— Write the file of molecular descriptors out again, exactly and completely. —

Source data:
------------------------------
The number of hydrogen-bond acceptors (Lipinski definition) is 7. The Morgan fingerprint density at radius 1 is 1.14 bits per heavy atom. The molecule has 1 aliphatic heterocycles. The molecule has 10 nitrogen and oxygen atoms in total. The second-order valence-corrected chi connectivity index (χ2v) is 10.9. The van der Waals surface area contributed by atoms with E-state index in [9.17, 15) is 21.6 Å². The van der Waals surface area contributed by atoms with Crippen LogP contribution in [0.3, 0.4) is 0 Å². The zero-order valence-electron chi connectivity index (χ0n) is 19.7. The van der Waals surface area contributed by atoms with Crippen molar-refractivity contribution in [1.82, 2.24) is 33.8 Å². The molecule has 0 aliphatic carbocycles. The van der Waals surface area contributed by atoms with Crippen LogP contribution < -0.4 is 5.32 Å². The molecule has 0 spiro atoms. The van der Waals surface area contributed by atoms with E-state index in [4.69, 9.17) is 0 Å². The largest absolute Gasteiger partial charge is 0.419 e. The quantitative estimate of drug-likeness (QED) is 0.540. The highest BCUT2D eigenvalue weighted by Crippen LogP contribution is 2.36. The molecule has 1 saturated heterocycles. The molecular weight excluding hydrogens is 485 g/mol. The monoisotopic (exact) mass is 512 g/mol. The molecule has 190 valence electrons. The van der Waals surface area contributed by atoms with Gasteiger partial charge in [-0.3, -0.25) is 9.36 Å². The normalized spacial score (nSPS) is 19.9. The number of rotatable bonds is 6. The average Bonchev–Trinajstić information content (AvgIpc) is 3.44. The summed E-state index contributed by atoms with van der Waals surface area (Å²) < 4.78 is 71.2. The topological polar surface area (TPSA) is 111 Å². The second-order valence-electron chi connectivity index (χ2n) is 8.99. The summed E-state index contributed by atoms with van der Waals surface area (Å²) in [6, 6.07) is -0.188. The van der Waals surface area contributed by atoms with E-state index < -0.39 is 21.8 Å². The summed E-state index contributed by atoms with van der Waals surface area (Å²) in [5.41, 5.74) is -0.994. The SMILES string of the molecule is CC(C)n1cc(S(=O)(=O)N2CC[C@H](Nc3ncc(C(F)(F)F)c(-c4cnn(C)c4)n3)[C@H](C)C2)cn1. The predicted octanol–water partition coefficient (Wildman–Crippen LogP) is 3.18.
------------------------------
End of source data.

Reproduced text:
The number of hydrogen-bond acceptors (Lipinski definition) is 7. The Morgan fingerprint density at radius 1 is 1.14 bits per heavy atom. The molecule has 1 aliphatic heterocycles. The molecule has 10 nitrogen and oxygen atoms in total. The second-order valence-corrected chi connectivity index (χ2v) is 10.9. The van der Waals surface area contributed by atoms with E-state index in [9.17, 15) is 21.6 Å². The van der Waals surface area contributed by atoms with Crippen LogP contribution in [0.3, 0.4) is 0 Å². The zero-order valence-electron chi connectivity index (χ0n) is 19.7. The van der Waals surface area contributed by atoms with Crippen molar-refractivity contribution in [1.82, 2.24) is 33.8 Å². The molecule has 0 aliphatic carbocycles. The van der Waals surface area contributed by atoms with Crippen LogP contribution < -0.4 is 5.32 Å². The molecule has 0 spiro atoms. The van der Waals surface area contributed by atoms with E-state index in [4.69, 9.17) is 0 Å². The largest absolute Gasteiger partial charge is 0.419 e. The quantitative estimate of drug-likeness (QED) is 0.540. The highest BCUT2D eigenvalue weighted by Crippen LogP contribution is 2.36. The molecule has 1 saturated heterocycles. The molecular weight excluding hydrogens is 485 g/mol. The monoisotopic (exact) mass is 512 g/mol. The molecule has 190 valence electrons. The van der Waals surface area contributed by atoms with Gasteiger partial charge in [-0.3, -0.25) is 9.36 Å². The normalized spacial score (nSPS) is 19.9. The number of rotatable bonds is 6. The average Bonchev–Trinajstić information content (AvgIpc) is 3.44. The summed E-state index contributed by atoms with van der Waals surface area (Å²) < 4.78 is 71.2. The topological polar surface area (TPSA) is 111 Å². The second-order valence-electron chi connectivity index (χ2n) is 8.99. The summed E-state index contributed by atoms with van der Waals surface area (Å²) in [6, 6.07) is -0.188. The van der Waals surface area contributed by atoms with E-state index < -0.39 is 21.8 Å². The summed E-state index contributed by atoms with van der Waals surface area (Å²) in [5.41, 5.74) is -0.994. The SMILES string of the molecule is CC(C)n1cc(S(=O)(=O)N2CC[C@H](Nc3ncc(C(F)(F)F)c(-c4cnn(C)c4)n3)[C@H](C)C2)cn1. The predicted octanol–water partition coefficient (Wildman–Crippen LogP) is 3.18.